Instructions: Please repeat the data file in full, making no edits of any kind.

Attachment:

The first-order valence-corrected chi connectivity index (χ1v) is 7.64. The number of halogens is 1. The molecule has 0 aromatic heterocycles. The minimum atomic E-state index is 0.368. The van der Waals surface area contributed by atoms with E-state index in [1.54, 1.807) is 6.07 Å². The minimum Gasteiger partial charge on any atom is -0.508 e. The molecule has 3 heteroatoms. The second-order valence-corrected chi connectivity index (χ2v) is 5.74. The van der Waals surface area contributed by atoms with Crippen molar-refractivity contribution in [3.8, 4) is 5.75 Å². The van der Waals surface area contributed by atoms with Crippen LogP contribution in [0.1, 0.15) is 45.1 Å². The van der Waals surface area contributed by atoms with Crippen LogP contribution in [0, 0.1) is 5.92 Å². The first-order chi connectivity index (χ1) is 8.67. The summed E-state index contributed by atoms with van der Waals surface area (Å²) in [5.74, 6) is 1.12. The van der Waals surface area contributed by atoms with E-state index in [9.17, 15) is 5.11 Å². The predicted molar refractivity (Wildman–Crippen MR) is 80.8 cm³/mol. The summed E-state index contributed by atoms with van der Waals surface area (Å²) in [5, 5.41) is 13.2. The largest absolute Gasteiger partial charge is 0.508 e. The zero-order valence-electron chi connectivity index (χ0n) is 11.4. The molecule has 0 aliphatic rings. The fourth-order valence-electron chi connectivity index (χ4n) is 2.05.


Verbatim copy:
The first-order valence-corrected chi connectivity index (χ1v) is 7.64. The number of halogens is 1. The molecule has 0 aromatic heterocycles. The minimum atomic E-state index is 0.368. The van der Waals surface area contributed by atoms with E-state index in [1.54, 1.807) is 6.07 Å². The minimum Gasteiger partial charge on any atom is -0.508 e. The molecule has 3 heteroatoms. The second-order valence-corrected chi connectivity index (χ2v) is 5.74. The van der Waals surface area contributed by atoms with Crippen molar-refractivity contribution in [3.8, 4) is 5.75 Å². The van der Waals surface area contributed by atoms with Crippen LogP contribution in [0.1, 0.15) is 45.1 Å². The van der Waals surface area contributed by atoms with Crippen LogP contribution in [0, 0.1) is 5.92 Å². The first-order chi connectivity index (χ1) is 8.67. The summed E-state index contributed by atoms with van der Waals surface area (Å²) in [5.74, 6) is 1.12. The van der Waals surface area contributed by atoms with E-state index in [9.17, 15) is 5.11 Å². The predicted molar refractivity (Wildman–Crippen MR) is 80.8 cm³/mol. The summed E-state index contributed by atoms with van der Waals surface area (Å²) in [5, 5.41) is 13.2. The largest absolute Gasteiger partial charge is 0.508 e. The zero-order valence-electron chi connectivity index (χ0n) is 11.4. The molecule has 0 aliphatic rings. The fourth-order valence-electron chi connectivity index (χ4n) is 2.05.